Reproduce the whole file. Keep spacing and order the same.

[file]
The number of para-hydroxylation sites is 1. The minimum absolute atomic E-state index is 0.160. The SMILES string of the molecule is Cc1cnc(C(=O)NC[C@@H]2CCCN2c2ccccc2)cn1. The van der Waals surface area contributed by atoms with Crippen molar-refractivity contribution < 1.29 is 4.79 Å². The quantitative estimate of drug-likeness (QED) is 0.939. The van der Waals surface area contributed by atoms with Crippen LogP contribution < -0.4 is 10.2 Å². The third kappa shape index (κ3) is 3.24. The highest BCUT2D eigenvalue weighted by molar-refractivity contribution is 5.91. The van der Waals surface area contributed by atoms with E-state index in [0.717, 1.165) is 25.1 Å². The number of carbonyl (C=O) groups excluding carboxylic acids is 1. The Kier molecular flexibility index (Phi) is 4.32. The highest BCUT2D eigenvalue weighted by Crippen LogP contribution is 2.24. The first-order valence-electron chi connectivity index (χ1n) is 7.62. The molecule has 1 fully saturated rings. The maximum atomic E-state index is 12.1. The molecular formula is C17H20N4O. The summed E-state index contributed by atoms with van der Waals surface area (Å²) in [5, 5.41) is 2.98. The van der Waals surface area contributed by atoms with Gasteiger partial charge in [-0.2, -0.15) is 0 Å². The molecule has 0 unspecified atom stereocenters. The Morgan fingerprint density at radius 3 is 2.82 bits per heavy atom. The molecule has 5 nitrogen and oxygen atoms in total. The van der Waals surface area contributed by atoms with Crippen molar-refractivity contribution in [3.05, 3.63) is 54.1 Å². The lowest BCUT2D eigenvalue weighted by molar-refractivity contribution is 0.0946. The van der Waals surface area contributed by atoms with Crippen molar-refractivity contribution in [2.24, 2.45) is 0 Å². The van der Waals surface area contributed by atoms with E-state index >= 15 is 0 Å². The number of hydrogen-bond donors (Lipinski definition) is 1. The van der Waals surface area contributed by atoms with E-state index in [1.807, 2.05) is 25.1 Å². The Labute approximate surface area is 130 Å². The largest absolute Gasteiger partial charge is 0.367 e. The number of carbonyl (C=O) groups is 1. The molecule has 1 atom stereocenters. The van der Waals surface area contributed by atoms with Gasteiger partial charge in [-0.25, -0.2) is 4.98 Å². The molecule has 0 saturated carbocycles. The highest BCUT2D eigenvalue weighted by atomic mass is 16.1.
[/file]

The number of para-hydroxylation sites is 1. The minimum absolute atomic E-state index is 0.160. The SMILES string of the molecule is Cc1cnc(C(=O)NC[C@@H]2CCCN2c2ccccc2)cn1. The van der Waals surface area contributed by atoms with Crippen molar-refractivity contribution < 1.29 is 4.79 Å². The quantitative estimate of drug-likeness (QED) is 0.939. The van der Waals surface area contributed by atoms with Crippen LogP contribution < -0.4 is 10.2 Å². The third kappa shape index (κ3) is 3.24. The highest BCUT2D eigenvalue weighted by molar-refractivity contribution is 5.91. The van der Waals surface area contributed by atoms with E-state index in [0.717, 1.165) is 25.1 Å². The number of carbonyl (C=O) groups excluding carboxylic acids is 1. The Kier molecular flexibility index (Phi) is 4.32. The highest BCUT2D eigenvalue weighted by Crippen LogP contribution is 2.24. The first-order valence-electron chi connectivity index (χ1n) is 7.62. The molecule has 1 fully saturated rings. The maximum atomic E-state index is 12.1. The molecular formula is C17H20N4O. The summed E-state index contributed by atoms with van der Waals surface area (Å²) in [5, 5.41) is 2.98. The van der Waals surface area contributed by atoms with Gasteiger partial charge in [-0.2, -0.15) is 0 Å². The molecule has 0 unspecified atom stereocenters. The Morgan fingerprint density at radius 3 is 2.82 bits per heavy atom. The molecule has 5 nitrogen and oxygen atoms in total. The van der Waals surface area contributed by atoms with Crippen molar-refractivity contribution in [3.05, 3.63) is 54.1 Å². The lowest BCUT2D eigenvalue weighted by molar-refractivity contribution is 0.0946. The van der Waals surface area contributed by atoms with Crippen molar-refractivity contribution in [2.24, 2.45) is 0 Å². The van der Waals surface area contributed by atoms with E-state index >= 15 is 0 Å². The number of hydrogen-bond donors (Lipinski definition) is 1. The van der Waals surface area contributed by atoms with E-state index in [1.807, 2.05) is 25.1 Å². The Labute approximate surface area is 130 Å². The largest absolute Gasteiger partial charge is 0.367 e. The number of carbonyl (C=O) groups is 1. The molecule has 1 atom stereocenters. The van der Waals surface area contributed by atoms with Gasteiger partial charge in [-0.25, -0.2) is 4.98 Å². The molecule has 0 saturated carbocycles. The highest BCUT2D eigenvalue weighted by atomic mass is 16.1.